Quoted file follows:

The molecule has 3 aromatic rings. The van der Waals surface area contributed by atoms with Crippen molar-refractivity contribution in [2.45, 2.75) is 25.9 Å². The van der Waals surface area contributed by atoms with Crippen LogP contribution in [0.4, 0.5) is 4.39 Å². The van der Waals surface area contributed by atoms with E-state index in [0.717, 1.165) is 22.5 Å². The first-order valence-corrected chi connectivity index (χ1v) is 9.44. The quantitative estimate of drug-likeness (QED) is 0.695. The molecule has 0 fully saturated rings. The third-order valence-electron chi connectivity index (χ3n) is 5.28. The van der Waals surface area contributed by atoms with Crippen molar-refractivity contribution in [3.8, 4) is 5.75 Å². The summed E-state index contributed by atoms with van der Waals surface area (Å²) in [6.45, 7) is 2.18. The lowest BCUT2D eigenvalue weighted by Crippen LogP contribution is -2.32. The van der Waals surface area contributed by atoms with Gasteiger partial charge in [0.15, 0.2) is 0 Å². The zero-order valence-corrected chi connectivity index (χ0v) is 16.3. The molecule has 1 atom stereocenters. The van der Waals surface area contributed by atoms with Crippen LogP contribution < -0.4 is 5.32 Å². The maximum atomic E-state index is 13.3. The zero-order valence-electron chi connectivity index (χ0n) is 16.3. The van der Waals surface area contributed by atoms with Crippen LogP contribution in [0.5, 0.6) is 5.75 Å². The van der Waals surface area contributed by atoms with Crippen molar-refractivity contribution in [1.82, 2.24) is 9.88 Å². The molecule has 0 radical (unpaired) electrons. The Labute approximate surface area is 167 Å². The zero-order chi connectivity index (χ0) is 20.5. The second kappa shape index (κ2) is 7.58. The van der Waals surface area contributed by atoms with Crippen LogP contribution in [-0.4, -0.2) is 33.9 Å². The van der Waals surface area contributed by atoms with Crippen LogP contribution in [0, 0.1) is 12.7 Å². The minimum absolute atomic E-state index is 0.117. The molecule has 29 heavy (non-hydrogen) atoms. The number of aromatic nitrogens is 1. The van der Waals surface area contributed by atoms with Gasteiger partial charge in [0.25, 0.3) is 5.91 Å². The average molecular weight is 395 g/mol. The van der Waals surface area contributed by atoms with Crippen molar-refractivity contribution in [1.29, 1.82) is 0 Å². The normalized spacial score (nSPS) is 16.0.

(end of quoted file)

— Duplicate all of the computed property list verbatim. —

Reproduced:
The molecule has 3 aromatic rings. The van der Waals surface area contributed by atoms with Crippen molar-refractivity contribution in [2.45, 2.75) is 25.9 Å². The van der Waals surface area contributed by atoms with Crippen LogP contribution in [0.4, 0.5) is 4.39 Å². The van der Waals surface area contributed by atoms with E-state index in [0.717, 1.165) is 22.5 Å². The first-order valence-corrected chi connectivity index (χ1v) is 9.44. The quantitative estimate of drug-likeness (QED) is 0.695. The molecule has 0 fully saturated rings. The third-order valence-electron chi connectivity index (χ3n) is 5.28. The van der Waals surface area contributed by atoms with Crippen molar-refractivity contribution in [3.8, 4) is 5.75 Å². The summed E-state index contributed by atoms with van der Waals surface area (Å²) in [6.45, 7) is 2.18. The lowest BCUT2D eigenvalue weighted by Crippen LogP contribution is -2.32. The van der Waals surface area contributed by atoms with Gasteiger partial charge in [0.15, 0.2) is 0 Å². The zero-order valence-corrected chi connectivity index (χ0v) is 16.3. The molecule has 1 atom stereocenters. The van der Waals surface area contributed by atoms with Crippen LogP contribution < -0.4 is 5.32 Å². The maximum atomic E-state index is 13.3. The zero-order valence-electron chi connectivity index (χ0n) is 16.3. The van der Waals surface area contributed by atoms with Crippen LogP contribution in [0.5, 0.6) is 5.75 Å². The van der Waals surface area contributed by atoms with Crippen molar-refractivity contribution in [1.82, 2.24) is 9.88 Å². The molecule has 0 radical (unpaired) electrons. The Labute approximate surface area is 167 Å². The zero-order chi connectivity index (χ0) is 20.5. The second kappa shape index (κ2) is 7.58. The van der Waals surface area contributed by atoms with Crippen LogP contribution in [-0.4, -0.2) is 33.9 Å². The van der Waals surface area contributed by atoms with Crippen LogP contribution in [0, 0.1) is 12.7 Å². The minimum absolute atomic E-state index is 0.117. The molecule has 29 heavy (non-hydrogen) atoms. The number of aromatic nitrogens is 1. The van der Waals surface area contributed by atoms with Gasteiger partial charge in [0.25, 0.3) is 5.91 Å². The average molecular weight is 395 g/mol. The van der Waals surface area contributed by atoms with Crippen molar-refractivity contribution in [1.29, 1.82) is 0 Å². The normalized spacial score (nSPS) is 16.0.